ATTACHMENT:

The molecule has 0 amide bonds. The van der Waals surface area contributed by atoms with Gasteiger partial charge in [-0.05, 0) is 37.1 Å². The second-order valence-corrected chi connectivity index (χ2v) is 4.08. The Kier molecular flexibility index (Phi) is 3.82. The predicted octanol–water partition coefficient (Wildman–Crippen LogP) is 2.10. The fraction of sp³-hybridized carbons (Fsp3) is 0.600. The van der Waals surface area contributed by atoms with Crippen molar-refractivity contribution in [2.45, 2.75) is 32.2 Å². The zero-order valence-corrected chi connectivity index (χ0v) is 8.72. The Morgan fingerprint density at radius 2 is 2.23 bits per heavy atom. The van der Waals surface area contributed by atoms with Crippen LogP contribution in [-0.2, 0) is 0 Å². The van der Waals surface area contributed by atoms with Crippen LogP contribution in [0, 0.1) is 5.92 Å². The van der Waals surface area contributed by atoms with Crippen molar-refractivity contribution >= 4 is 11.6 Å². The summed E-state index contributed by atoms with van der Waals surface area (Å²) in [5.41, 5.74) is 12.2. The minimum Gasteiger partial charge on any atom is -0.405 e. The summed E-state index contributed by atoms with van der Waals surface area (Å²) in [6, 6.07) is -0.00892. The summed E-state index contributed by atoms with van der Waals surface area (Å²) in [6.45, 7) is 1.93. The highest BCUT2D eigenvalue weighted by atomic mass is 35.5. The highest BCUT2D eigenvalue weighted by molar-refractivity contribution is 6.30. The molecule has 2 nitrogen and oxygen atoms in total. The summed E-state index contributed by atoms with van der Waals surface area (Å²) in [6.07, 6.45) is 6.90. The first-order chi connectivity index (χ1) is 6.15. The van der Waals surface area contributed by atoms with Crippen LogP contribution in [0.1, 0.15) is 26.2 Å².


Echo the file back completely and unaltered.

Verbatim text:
The molecule has 0 amide bonds. The van der Waals surface area contributed by atoms with Gasteiger partial charge in [-0.05, 0) is 37.1 Å². The second-order valence-corrected chi connectivity index (χ2v) is 4.08. The Kier molecular flexibility index (Phi) is 3.82. The predicted octanol–water partition coefficient (Wildman–Crippen LogP) is 2.10. The fraction of sp³-hybridized carbons (Fsp3) is 0.600. The van der Waals surface area contributed by atoms with Crippen molar-refractivity contribution in [2.45, 2.75) is 32.2 Å². The zero-order valence-corrected chi connectivity index (χ0v) is 8.72. The Morgan fingerprint density at radius 2 is 2.23 bits per heavy atom. The van der Waals surface area contributed by atoms with Crippen LogP contribution in [-0.2, 0) is 0 Å². The van der Waals surface area contributed by atoms with Crippen LogP contribution in [0, 0.1) is 5.92 Å². The van der Waals surface area contributed by atoms with Crippen molar-refractivity contribution >= 4 is 11.6 Å². The summed E-state index contributed by atoms with van der Waals surface area (Å²) in [5.41, 5.74) is 12.2. The minimum Gasteiger partial charge on any atom is -0.405 e. The summed E-state index contributed by atoms with van der Waals surface area (Å²) in [6, 6.07) is -0.00892. The summed E-state index contributed by atoms with van der Waals surface area (Å²) in [6.45, 7) is 1.93. The highest BCUT2D eigenvalue weighted by atomic mass is 35.5. The highest BCUT2D eigenvalue weighted by molar-refractivity contribution is 6.30. The molecule has 2 nitrogen and oxygen atoms in total. The summed E-state index contributed by atoms with van der Waals surface area (Å²) in [6.07, 6.45) is 6.90. The first-order chi connectivity index (χ1) is 6.15. The van der Waals surface area contributed by atoms with Crippen LogP contribution in [0.1, 0.15) is 26.2 Å².